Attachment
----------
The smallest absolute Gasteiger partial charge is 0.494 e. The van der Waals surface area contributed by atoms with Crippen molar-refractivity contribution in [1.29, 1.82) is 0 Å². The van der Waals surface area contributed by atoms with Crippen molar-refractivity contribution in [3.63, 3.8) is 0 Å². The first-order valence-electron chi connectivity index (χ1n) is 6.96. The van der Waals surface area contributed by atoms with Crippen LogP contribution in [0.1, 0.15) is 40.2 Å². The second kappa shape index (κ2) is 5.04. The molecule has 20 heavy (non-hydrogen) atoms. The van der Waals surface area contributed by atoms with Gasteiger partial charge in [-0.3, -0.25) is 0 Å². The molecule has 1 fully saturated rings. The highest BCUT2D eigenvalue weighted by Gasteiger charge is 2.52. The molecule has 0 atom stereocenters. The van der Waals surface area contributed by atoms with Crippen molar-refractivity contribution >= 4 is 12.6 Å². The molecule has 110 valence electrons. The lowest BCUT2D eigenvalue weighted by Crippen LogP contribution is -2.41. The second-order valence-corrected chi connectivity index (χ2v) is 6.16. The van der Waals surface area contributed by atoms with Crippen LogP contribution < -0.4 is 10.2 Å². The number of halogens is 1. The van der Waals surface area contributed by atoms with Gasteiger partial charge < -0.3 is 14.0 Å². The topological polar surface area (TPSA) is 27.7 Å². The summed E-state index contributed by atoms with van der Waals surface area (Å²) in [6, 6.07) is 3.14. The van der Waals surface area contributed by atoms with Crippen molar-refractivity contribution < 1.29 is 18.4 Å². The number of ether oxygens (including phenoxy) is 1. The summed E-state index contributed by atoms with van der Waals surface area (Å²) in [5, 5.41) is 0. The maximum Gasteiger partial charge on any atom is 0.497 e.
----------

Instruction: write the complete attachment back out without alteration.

The smallest absolute Gasteiger partial charge is 0.494 e. The van der Waals surface area contributed by atoms with Crippen molar-refractivity contribution in [1.29, 1.82) is 0 Å². The van der Waals surface area contributed by atoms with Crippen molar-refractivity contribution in [3.63, 3.8) is 0 Å². The first-order valence-electron chi connectivity index (χ1n) is 6.96. The van der Waals surface area contributed by atoms with Crippen LogP contribution in [0.1, 0.15) is 40.2 Å². The second kappa shape index (κ2) is 5.04. The molecule has 20 heavy (non-hydrogen) atoms. The van der Waals surface area contributed by atoms with Gasteiger partial charge in [-0.3, -0.25) is 0 Å². The molecule has 1 fully saturated rings. The highest BCUT2D eigenvalue weighted by Gasteiger charge is 2.52. The molecule has 0 atom stereocenters. The van der Waals surface area contributed by atoms with Crippen molar-refractivity contribution >= 4 is 12.6 Å². The molecule has 110 valence electrons. The lowest BCUT2D eigenvalue weighted by Crippen LogP contribution is -2.41. The second-order valence-corrected chi connectivity index (χ2v) is 6.16. The van der Waals surface area contributed by atoms with Crippen LogP contribution < -0.4 is 10.2 Å². The number of halogens is 1. The van der Waals surface area contributed by atoms with Gasteiger partial charge < -0.3 is 14.0 Å². The topological polar surface area (TPSA) is 27.7 Å². The summed E-state index contributed by atoms with van der Waals surface area (Å²) in [6, 6.07) is 3.14. The van der Waals surface area contributed by atoms with Crippen molar-refractivity contribution < 1.29 is 18.4 Å². The number of ether oxygens (including phenoxy) is 1. The summed E-state index contributed by atoms with van der Waals surface area (Å²) in [5, 5.41) is 0. The maximum Gasteiger partial charge on any atom is 0.497 e.